On the 6th of October, the World Health Organisation (WHO) announced its approval to use a malaria vaccine, known as RTS,S, or Mosquirix, in children in areas where malaria infection rates are moderate or high, predominantly in sub-Saharan Africa. Malaria remains a persistent threat to global health; the World Economic Forum (WEF) reports that a total of 386,000 people died of malaria in Africa in 2019, of which 274,000 were children under the age of five. The decision to approve “widespread use” of RTS,S in children by the WHO follows thanks to the outcomes of a pilot programme carried out in Ghana, Kenya and Malawi, where over 800,000 children have already been vaccinated.
The pilot study, launched in 2019, demonstrated the strengths of introducing vaccination in children; executing vaccination programmes was attainable and increased the reach of malaria prevention strategies. The WHO reports that more than two-thirds of children who do not have access to insecticide-treated bed nets could benefit from the vaccine in the pilot. The vaccine was also shown to be cost-effective and to have a strong safety profile.
In terms of protection against disease, the BBC reports that the vaccine efficacy is 40% for preventing all malaria cases and 30% for severe cases. While this is a relatively low protection rate, Pedro Alonso, Director of the WHO’s Global Malaria Programme, highlights how even moderate protection can play an essential role in saving many lives given the widespread nature of the disease. Speaking to the BBC, he said, “This is a moderately efficacious vaccine…but saving, preserving, avoiding 30-40% of cases and deaths can bring a major benefit to the population.” WHO Director-General Dr. Tedros Adhanom Ghebreyesus said in a statement, “This is a historic moment. The long-awaited malaria vaccine for children is a breakthrough for science, child health and malaria control. Using this vaccine on top of existing tools to prevent malaria could save tens of thousands of young lives each year.”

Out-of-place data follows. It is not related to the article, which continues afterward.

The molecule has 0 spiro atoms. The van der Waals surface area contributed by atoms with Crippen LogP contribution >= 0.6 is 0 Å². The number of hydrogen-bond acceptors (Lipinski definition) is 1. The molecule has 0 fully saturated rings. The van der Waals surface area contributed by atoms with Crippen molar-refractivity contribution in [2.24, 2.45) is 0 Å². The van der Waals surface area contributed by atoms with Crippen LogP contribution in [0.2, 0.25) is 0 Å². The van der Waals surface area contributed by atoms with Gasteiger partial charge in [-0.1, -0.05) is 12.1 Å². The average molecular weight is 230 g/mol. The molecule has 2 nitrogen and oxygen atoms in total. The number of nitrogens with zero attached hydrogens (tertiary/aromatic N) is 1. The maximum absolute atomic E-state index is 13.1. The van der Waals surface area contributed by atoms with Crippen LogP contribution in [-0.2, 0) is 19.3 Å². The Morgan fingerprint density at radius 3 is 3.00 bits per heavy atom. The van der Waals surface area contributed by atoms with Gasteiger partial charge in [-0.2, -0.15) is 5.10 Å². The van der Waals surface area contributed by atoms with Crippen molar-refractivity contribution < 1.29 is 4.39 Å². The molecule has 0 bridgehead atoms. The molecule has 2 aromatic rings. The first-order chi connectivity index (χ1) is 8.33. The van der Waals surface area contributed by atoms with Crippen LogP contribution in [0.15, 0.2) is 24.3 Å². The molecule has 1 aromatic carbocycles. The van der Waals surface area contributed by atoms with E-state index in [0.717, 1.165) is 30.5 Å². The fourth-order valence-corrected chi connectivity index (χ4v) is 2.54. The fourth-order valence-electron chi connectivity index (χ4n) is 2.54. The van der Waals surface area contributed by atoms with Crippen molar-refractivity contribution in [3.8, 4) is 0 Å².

Managing malaria has proven a challenge, and despite significant research efforts, vaccines with higher efficacy have, so far, not been successfully developed. The scientific journal Nature indicates that both the lower availability of funding for research into malaria treatments given its presence mainly in lower-income countries and the characteristics of the malaria-causing parasite Plasmodium that have historically made it challenging to develop more effective therapies. The creation of vaccinations and their use in combination with methods such as nets is essential over-reliance on anti-malarial drugs, given that the parasite has consistently developed resistance to anti-malarial drugs that are in use.
One vaccine has recently shown promise, as reported by Nature News. A modified version of the RTS,S vaccine, called R21 has undergone initial clinical trials in humans that reported up to 77% efficacy of preventing malaria over a one year period, compared to RTS,S which is 56% effective over a one year period with effectiveness dropping to 36% over four years. Further trialling will be needed to confirm these initial findings, but they are nevertheless promising in an area in great need of effective prevention.
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